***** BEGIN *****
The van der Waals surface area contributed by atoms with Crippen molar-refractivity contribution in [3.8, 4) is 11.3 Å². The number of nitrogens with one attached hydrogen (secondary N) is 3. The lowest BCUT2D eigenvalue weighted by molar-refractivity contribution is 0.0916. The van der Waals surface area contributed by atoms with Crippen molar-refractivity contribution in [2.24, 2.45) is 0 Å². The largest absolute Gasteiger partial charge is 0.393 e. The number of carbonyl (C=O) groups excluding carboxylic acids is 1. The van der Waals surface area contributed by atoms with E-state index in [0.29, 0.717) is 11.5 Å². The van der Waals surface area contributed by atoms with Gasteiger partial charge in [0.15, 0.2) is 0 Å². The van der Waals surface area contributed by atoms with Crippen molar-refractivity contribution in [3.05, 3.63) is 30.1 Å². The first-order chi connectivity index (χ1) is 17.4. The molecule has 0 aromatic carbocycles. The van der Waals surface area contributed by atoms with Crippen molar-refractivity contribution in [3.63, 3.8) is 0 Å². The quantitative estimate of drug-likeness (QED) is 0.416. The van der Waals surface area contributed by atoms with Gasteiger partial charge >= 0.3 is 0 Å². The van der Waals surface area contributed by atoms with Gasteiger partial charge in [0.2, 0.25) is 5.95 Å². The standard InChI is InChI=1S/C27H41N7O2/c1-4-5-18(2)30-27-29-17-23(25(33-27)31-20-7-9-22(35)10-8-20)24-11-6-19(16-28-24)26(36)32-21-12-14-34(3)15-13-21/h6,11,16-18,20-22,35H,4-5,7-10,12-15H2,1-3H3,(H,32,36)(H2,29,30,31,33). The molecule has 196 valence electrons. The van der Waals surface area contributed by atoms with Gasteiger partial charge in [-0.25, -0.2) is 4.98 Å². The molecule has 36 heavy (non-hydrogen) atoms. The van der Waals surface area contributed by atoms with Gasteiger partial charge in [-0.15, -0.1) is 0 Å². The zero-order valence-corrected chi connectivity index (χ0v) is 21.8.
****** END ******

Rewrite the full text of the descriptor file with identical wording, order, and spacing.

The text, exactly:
The van der Waals surface area contributed by atoms with Crippen molar-refractivity contribution in [3.8, 4) is 11.3 Å². The number of nitrogens with one attached hydrogen (secondary N) is 3. The lowest BCUT2D eigenvalue weighted by molar-refractivity contribution is 0.0916. The van der Waals surface area contributed by atoms with Crippen molar-refractivity contribution in [2.24, 2.45) is 0 Å². The largest absolute Gasteiger partial charge is 0.393 e. The number of carbonyl (C=O) groups excluding carboxylic acids is 1. The van der Waals surface area contributed by atoms with E-state index in [0.29, 0.717) is 11.5 Å². The van der Waals surface area contributed by atoms with Gasteiger partial charge in [0.15, 0.2) is 0 Å². The van der Waals surface area contributed by atoms with Crippen molar-refractivity contribution in [3.05, 3.63) is 30.1 Å². The first-order chi connectivity index (χ1) is 17.4. The molecule has 0 aromatic carbocycles. The van der Waals surface area contributed by atoms with Crippen molar-refractivity contribution in [3.63, 3.8) is 0 Å². The quantitative estimate of drug-likeness (QED) is 0.416. The van der Waals surface area contributed by atoms with Gasteiger partial charge >= 0.3 is 0 Å². The van der Waals surface area contributed by atoms with Gasteiger partial charge in [0.2, 0.25) is 5.95 Å². The standard InChI is InChI=1S/C27H41N7O2/c1-4-5-18(2)30-27-29-17-23(25(33-27)31-20-7-9-22(35)10-8-20)24-11-6-19(16-28-24)26(36)32-21-12-14-34(3)15-13-21/h6,11,16-18,20-22,35H,4-5,7-10,12-15H2,1-3H3,(H,32,36)(H2,29,30,31,33). The molecule has 196 valence electrons. The van der Waals surface area contributed by atoms with Gasteiger partial charge in [-0.25, -0.2) is 4.98 Å². The molecule has 36 heavy (non-hydrogen) atoms. The van der Waals surface area contributed by atoms with Gasteiger partial charge in [-0.15, -0.1) is 0 Å². The zero-order valence-corrected chi connectivity index (χ0v) is 21.8.